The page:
Probiotics and antibiotics

Q. My doctor has prescribed a 14-day course of antibiotics as a precaution against lyme disease. In the past, I have had thrush after taking antibiotics. Is there any way to help prevent this – would proper bio-yogurt help? A. By their nature, antibiotics wipe out gut bacteria in your digestive system indiscriminately – the ‘good bugs’ as well as ‘bad’ ones. According to nutritional therapist Olga Hamilton, ‘It would be very beneficial for a person taking antibiotics to consume a small pot of organic Greek-style yogurt every day during the course and for at least a month after.’

Olga Hamilton ( recommends Yeo Valley Organic Greek Style Natural Yogurt for its combination of probiotics, which include lactobacillus bulgaricus and streptococcus thermophilus. She also mentions Rachel’s Organic Greek Style Natural Yogurt, which contains lactobacillus acidophilus and bifidobacterium. (Pasteurisation of the finished yogurt would destroy the probiotics, but most yogurts, now use pasteurised milk rather than putting the finished product through this heat process.)

Pharmacist Shabir Daya recommends adding a good-quality probiotic supplement alongside the course and after. ‘This is because, as with yogurt, some good bacteria will begin to thrive and colonise in between the doses of antibiotics. While the next dose may eradicate large numbers, there will be some proliferation of beneficial flora as opposed to simply destroying the majority and having to wait until after the course to try to restore the balance.’ He advises taking Mega Probiotic-ND/£18.50 for 60 capsules, with or immediately after a meal so that the food in the intestines helps the good bacteria to flourish.

• For information on lyme disease, visit, or write to them at: Lyme Disease Action, PO Box 235, Penryn, Cornwall TR10 8WZ



COLEENColeen Rooney’s beloved sister Rosie McLoughlin died last year, aged 14, from Rett syndrome (RS ), a genetic brain disorder caused by a fault on the gene MECP 2 – the gene that is crucial for a child’s brain development. Rett Syndrome almost exclusively affects girls and causes multiple physical and communication disabilities.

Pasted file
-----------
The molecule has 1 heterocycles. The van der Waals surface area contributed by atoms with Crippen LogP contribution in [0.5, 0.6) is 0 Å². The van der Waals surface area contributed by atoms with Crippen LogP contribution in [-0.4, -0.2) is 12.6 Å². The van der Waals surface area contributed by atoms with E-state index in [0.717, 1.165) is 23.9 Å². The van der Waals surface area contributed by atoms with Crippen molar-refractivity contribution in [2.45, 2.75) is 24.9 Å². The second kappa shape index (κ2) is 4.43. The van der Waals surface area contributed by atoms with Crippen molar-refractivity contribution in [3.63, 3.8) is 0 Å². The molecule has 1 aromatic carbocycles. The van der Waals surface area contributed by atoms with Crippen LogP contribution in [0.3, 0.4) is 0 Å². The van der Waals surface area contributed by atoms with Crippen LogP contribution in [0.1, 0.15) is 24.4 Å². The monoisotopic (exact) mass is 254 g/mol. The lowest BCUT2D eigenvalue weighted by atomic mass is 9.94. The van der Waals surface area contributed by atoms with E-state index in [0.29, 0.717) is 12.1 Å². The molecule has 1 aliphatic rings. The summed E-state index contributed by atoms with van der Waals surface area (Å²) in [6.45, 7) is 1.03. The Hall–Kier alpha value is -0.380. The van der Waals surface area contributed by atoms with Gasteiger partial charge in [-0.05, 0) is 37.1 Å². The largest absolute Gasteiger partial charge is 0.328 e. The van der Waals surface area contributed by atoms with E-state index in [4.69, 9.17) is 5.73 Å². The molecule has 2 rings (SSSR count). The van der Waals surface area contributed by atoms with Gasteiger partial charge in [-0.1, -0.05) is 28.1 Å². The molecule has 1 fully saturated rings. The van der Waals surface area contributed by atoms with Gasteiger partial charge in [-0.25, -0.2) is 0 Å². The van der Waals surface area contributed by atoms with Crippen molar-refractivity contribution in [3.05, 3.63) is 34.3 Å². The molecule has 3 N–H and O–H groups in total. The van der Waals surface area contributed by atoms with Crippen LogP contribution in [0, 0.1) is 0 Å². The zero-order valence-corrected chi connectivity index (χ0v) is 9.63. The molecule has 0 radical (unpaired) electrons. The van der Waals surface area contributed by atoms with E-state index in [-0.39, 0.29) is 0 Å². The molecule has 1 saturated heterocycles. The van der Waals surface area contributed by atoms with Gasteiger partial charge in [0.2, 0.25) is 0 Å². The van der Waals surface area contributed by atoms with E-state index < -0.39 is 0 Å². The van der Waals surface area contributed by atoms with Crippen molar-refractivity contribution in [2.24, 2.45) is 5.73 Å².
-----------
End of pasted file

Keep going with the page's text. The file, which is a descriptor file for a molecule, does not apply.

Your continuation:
In total, genetic disorders affect one in 25 children born in the UK and are the biggest cause of death of children aged 14 and under. The ray of light is that RS may prove to be the first genetic condition to be treated by gene therapy. After successful research in mice, clinical trials on RS girls could start within the next five years. Jeans for Genes day takes place this Friday to raise money for Genetic Disorders UK, the charity supporting families affected by disorders including RS . So just wear your jeans for the day – you’ll be in great company with Coleen (right) and a host of other stars – and donate to this important cause. Find more information and a free fundraising pack on the website.



If your children (or you) go swimming, the Cuddledry Cuddletwist Children’s Hair Towel – made of super-absorbent bamboo fibre and cotton – acts like a turban. Short hair is virtually dry in minutes, says our tester (whose whole family are fans), and long hair is drip-free. In gingham or ecru, £8.99, from



May I remind you about a series of heart-warming events? Tickets are on sale for Breast Cancer Care’s annual celebrity-hosted fashion shows in London and Glasgow to mark October’s Breast Cancer Awareness Month. Enjoy a champagne reception, musical entertainment, goody bag and luxury prize draw, with a choice of afternoon tea (hosted by Kirsty Young) or dinner (hosted by Sophie Raworth) at the London shows, and lunch or dinner in Glasgow. Each of the gorgeous models has had a diagnosis of breast cancer, which affects one in eight women in the UK. Proceeds from ticket sales – from £75 in London and £60 in Glasgow – will fund Breast Cancer Care’s free support services. Last year’s shows raised nearly £500,000.


Visit or call the numbers below:

London/1st October, Grosvenor House, a JW Marriott Hotel/call 0345-092 0806

Glasgow/12th November,  Radisson Blu Hotel/call 0141-353 8337